The most prestigious UK universities want to charge annual tuition fees of up to £5,000 instead of the £3,000 the government proposes.
Top universities like Birmingham say they need more to compete
The 19-strong Russell Group of research-led institutions said a £5,000 cap would give them more to spend on better facilities for students and recruiting the best academics internationally.
The group's new chairman, Birmingham vice-chancellor, Professor Michael Sterling, said that otherwise the free market ministers wanted would not work.
His comments reflected what the Commons education select committee said recently was the "logic" of the government's position.
The MPs, in their report on the government's strategy for universities, also came up with the figure of £5,000.
RUSSELL GROUP MEMBERS
4 Imperial College
5 Kings College London
8 London School of Economics
15 University College London
Prof Sterling said raising the cap would also enable universities to invest in buildings and equipment.
He said many vice-chancellors were putting off such spending but could not do so indefinitely without losing ground to overseas rivals.
He acknowledged that perception of the debt that students would accumulate was a problem.
But he said they would not have to pay the fees while they were at university - nor will their parents - and graduates earned more money than those without degrees.
"We have got to educate people about the wisdom or otherwise of making an investment and the return you are going to get on that," he said.
Greater income would also allow universities to provide more in the way of scholarships and bursaries for poorer students.
The government plans to let universities charge £3,000 per year from 2006, £1,900 more than now.
Prof Sterling said it would be wrong to imagine that all universities would charge £5,000 for all courses.
"I don't think any would see it as sensible to charge £5,000 across the board, no matter how good they are."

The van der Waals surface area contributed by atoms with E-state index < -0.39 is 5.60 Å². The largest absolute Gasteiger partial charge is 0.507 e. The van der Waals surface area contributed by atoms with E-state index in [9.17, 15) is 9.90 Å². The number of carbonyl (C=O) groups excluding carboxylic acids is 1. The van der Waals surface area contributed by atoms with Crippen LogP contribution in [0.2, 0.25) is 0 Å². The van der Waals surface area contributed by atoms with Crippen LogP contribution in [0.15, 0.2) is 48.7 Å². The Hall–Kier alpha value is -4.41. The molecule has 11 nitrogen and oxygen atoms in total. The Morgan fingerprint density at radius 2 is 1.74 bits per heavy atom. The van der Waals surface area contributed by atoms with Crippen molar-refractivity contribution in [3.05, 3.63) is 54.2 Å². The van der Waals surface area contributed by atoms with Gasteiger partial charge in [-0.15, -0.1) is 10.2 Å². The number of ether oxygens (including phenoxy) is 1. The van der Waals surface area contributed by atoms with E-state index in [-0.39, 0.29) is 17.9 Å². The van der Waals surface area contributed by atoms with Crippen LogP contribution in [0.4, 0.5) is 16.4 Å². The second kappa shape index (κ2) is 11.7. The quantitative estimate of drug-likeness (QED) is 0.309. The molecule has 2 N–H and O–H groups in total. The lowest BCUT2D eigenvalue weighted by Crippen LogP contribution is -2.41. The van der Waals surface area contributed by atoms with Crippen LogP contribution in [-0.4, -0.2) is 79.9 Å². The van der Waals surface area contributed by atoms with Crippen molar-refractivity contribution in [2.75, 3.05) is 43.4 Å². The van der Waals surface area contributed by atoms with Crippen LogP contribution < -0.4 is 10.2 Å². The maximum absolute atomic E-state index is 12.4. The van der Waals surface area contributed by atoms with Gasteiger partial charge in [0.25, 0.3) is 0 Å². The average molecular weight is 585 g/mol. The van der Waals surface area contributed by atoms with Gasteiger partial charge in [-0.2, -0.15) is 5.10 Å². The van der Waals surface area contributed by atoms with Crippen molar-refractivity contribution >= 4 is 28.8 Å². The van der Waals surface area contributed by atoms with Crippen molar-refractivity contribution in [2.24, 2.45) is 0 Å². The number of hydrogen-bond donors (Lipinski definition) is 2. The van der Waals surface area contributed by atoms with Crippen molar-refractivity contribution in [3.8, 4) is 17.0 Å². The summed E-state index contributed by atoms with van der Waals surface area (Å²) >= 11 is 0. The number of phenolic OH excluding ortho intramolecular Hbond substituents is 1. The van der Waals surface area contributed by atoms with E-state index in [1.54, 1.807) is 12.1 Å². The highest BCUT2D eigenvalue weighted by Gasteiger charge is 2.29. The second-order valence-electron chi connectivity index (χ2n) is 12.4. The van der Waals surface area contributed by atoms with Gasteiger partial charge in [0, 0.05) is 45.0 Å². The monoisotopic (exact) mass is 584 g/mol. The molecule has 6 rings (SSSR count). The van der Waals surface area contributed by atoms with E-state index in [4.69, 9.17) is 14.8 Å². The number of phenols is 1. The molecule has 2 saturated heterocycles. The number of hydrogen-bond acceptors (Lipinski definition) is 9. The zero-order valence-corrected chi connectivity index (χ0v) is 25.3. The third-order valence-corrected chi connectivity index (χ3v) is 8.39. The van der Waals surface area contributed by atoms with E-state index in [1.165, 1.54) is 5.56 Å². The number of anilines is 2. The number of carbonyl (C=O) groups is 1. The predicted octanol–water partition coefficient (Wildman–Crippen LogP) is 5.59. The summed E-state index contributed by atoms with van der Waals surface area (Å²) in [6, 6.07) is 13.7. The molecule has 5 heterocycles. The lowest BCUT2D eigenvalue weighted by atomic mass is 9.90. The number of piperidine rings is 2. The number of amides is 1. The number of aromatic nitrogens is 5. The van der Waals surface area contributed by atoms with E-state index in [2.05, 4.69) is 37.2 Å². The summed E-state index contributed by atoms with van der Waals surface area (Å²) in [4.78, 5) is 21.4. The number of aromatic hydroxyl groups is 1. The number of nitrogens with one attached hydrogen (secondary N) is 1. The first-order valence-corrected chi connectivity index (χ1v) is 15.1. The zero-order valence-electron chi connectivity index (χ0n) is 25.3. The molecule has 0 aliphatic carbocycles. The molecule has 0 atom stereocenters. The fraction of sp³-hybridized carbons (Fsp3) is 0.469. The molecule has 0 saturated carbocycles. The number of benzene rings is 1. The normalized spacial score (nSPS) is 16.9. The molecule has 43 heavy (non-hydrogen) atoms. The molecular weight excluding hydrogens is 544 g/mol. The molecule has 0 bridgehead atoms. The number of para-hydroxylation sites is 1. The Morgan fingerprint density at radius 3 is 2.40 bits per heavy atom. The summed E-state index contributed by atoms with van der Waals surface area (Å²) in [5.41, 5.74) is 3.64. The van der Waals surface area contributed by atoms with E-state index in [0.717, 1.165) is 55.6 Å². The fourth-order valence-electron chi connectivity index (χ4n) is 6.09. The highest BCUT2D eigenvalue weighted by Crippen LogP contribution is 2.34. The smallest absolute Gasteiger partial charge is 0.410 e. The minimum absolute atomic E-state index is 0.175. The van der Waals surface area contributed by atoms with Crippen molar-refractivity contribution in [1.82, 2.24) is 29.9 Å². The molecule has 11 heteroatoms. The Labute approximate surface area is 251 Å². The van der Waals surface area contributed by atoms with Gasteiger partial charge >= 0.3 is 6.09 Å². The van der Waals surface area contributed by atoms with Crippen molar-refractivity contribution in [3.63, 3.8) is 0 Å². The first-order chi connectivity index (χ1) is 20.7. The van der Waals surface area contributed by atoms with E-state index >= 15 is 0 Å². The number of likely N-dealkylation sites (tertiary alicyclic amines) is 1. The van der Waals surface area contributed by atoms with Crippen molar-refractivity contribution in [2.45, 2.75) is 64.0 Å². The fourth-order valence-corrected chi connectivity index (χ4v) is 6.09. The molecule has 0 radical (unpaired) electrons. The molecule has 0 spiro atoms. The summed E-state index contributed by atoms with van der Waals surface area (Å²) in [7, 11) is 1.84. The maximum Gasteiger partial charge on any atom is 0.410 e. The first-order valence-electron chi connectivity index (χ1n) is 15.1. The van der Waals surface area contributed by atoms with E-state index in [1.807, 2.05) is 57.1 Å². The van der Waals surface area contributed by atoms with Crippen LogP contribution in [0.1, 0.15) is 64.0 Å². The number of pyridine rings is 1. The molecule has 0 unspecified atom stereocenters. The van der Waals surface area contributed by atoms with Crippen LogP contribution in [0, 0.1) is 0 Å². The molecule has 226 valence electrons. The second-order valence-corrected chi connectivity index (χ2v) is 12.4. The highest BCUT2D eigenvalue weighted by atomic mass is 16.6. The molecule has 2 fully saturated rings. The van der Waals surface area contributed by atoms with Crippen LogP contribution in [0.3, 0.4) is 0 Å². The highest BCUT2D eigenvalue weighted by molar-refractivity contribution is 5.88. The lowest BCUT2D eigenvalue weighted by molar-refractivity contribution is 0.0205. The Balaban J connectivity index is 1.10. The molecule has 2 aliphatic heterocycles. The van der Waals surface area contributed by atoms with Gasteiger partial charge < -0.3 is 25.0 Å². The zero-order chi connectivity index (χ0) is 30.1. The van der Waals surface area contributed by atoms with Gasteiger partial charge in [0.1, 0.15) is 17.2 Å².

The invitation-only Russell Group - named after the London hotel in which it meets - includes Glasgow and Edinburgh in Scotland and Cardiff in Wales, whereas the government's plans for higher fees apply only to England and, as things stand, Wales.
Lecturers in the new universities responded to Prof Sterling's remarks by accusing the group of "threatening to take their bat and ball home if they can't make the rules".
Roger Kline of the lecturers' union Natfhe said the Russell Group represented a sixth of UK universities - but already received a third of all public money going into higher education and 60% of all research council funding.
"They are establishing an independent lobby to press for their own interests regardless of the impact on the rest of the sector," he said.
Of course all lecturers would welcome the call for better academic salaries, but better pay was needed in all universities - as the select committee and even the prime minister had recognised.
"This is the spectre of the two-tier system which Natfhe and others warned would emerge if variable fees are introduced."
He said it was "disingenuous" to suggest that, once introduced, top-up fees would stop at any ceiling for long.